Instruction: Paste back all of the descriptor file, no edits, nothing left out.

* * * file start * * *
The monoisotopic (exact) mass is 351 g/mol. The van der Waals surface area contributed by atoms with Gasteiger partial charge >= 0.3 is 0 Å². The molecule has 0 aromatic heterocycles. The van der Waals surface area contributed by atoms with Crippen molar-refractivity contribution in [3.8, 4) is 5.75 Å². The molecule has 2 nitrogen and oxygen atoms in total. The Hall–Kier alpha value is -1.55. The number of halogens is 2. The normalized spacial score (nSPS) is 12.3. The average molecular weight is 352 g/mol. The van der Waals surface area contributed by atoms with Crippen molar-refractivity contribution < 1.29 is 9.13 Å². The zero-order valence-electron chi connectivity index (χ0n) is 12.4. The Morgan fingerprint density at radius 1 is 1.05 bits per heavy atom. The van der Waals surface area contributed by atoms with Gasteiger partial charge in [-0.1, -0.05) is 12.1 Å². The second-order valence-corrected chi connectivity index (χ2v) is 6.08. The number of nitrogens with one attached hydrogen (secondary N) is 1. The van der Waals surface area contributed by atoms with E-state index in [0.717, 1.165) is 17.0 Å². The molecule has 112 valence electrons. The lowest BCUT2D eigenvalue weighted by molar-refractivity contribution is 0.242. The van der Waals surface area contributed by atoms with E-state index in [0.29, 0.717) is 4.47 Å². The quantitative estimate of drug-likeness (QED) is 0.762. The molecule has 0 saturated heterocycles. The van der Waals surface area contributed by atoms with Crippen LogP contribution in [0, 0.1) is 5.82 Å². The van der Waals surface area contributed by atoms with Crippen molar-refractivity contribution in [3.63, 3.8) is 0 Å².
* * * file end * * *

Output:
The monoisotopic (exact) mass is 351 g/mol. The van der Waals surface area contributed by atoms with Gasteiger partial charge >= 0.3 is 0 Å². The molecule has 0 aromatic heterocycles. The van der Waals surface area contributed by atoms with Crippen molar-refractivity contribution in [3.8, 4) is 5.75 Å². The molecule has 2 nitrogen and oxygen atoms in total. The Hall–Kier alpha value is -1.55. The number of halogens is 2. The normalized spacial score (nSPS) is 12.3. The average molecular weight is 352 g/mol. The van der Waals surface area contributed by atoms with Crippen molar-refractivity contribution < 1.29 is 9.13 Å². The zero-order valence-electron chi connectivity index (χ0n) is 12.4. The Morgan fingerprint density at radius 1 is 1.05 bits per heavy atom. The van der Waals surface area contributed by atoms with Gasteiger partial charge in [-0.1, -0.05) is 12.1 Å². The second-order valence-corrected chi connectivity index (χ2v) is 6.08. The number of nitrogens with one attached hydrogen (secondary N) is 1. The van der Waals surface area contributed by atoms with E-state index in [0.717, 1.165) is 17.0 Å². The molecule has 112 valence electrons. The lowest BCUT2D eigenvalue weighted by molar-refractivity contribution is 0.242. The van der Waals surface area contributed by atoms with E-state index in [0.29, 0.717) is 4.47 Å². The quantitative estimate of drug-likeness (QED) is 0.762. The molecule has 0 saturated heterocycles. The van der Waals surface area contributed by atoms with Crippen LogP contribution in [0, 0.1) is 5.82 Å². The van der Waals surface area contributed by atoms with Crippen molar-refractivity contribution in [3.63, 3.8) is 0 Å².